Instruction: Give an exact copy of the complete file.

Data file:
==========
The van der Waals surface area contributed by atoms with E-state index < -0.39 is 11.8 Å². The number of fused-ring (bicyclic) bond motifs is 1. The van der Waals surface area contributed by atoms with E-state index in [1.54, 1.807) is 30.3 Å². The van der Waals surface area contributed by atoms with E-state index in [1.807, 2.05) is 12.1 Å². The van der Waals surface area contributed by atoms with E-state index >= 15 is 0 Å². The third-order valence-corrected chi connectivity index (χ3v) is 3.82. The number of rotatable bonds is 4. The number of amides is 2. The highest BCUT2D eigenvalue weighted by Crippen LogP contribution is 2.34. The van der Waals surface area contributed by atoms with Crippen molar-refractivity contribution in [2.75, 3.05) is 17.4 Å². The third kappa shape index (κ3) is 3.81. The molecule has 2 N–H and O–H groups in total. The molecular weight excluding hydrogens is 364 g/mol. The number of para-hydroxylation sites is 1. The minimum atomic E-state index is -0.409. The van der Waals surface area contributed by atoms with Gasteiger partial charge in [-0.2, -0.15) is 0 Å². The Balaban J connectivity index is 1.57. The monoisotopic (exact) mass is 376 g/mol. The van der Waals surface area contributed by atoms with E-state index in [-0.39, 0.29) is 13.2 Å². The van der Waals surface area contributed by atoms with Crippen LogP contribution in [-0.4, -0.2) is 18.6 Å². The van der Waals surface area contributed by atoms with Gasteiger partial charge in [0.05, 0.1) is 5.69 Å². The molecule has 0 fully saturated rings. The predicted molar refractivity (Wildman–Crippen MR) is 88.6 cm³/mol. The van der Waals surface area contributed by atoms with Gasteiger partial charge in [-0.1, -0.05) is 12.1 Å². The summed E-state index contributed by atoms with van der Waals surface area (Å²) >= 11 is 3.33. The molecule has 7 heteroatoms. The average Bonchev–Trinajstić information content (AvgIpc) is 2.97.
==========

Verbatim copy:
The van der Waals surface area contributed by atoms with E-state index < -0.39 is 11.8 Å². The number of fused-ring (bicyclic) bond motifs is 1. The van der Waals surface area contributed by atoms with E-state index in [1.54, 1.807) is 30.3 Å². The van der Waals surface area contributed by atoms with E-state index in [1.807, 2.05) is 12.1 Å². The van der Waals surface area contributed by atoms with E-state index >= 15 is 0 Å². The third-order valence-corrected chi connectivity index (χ3v) is 3.82. The number of rotatable bonds is 4. The number of amides is 2. The highest BCUT2D eigenvalue weighted by Crippen LogP contribution is 2.34. The van der Waals surface area contributed by atoms with Crippen molar-refractivity contribution in [2.75, 3.05) is 17.4 Å². The third kappa shape index (κ3) is 3.81. The molecule has 2 N–H and O–H groups in total. The molecular weight excluding hydrogens is 364 g/mol. The number of para-hydroxylation sites is 1. The minimum atomic E-state index is -0.409. The van der Waals surface area contributed by atoms with Gasteiger partial charge in [-0.2, -0.15) is 0 Å². The Balaban J connectivity index is 1.57. The monoisotopic (exact) mass is 376 g/mol. The van der Waals surface area contributed by atoms with E-state index in [-0.39, 0.29) is 13.2 Å². The van der Waals surface area contributed by atoms with Crippen LogP contribution in [-0.4, -0.2) is 18.6 Å². The van der Waals surface area contributed by atoms with Gasteiger partial charge in [0.05, 0.1) is 5.69 Å². The molecule has 0 fully saturated rings. The predicted molar refractivity (Wildman–Crippen MR) is 88.6 cm³/mol. The van der Waals surface area contributed by atoms with Gasteiger partial charge in [-0.1, -0.05) is 12.1 Å². The summed E-state index contributed by atoms with van der Waals surface area (Å²) >= 11 is 3.33. The molecule has 7 heteroatoms. The average Bonchev–Trinajstić information content (AvgIpc) is 2.97.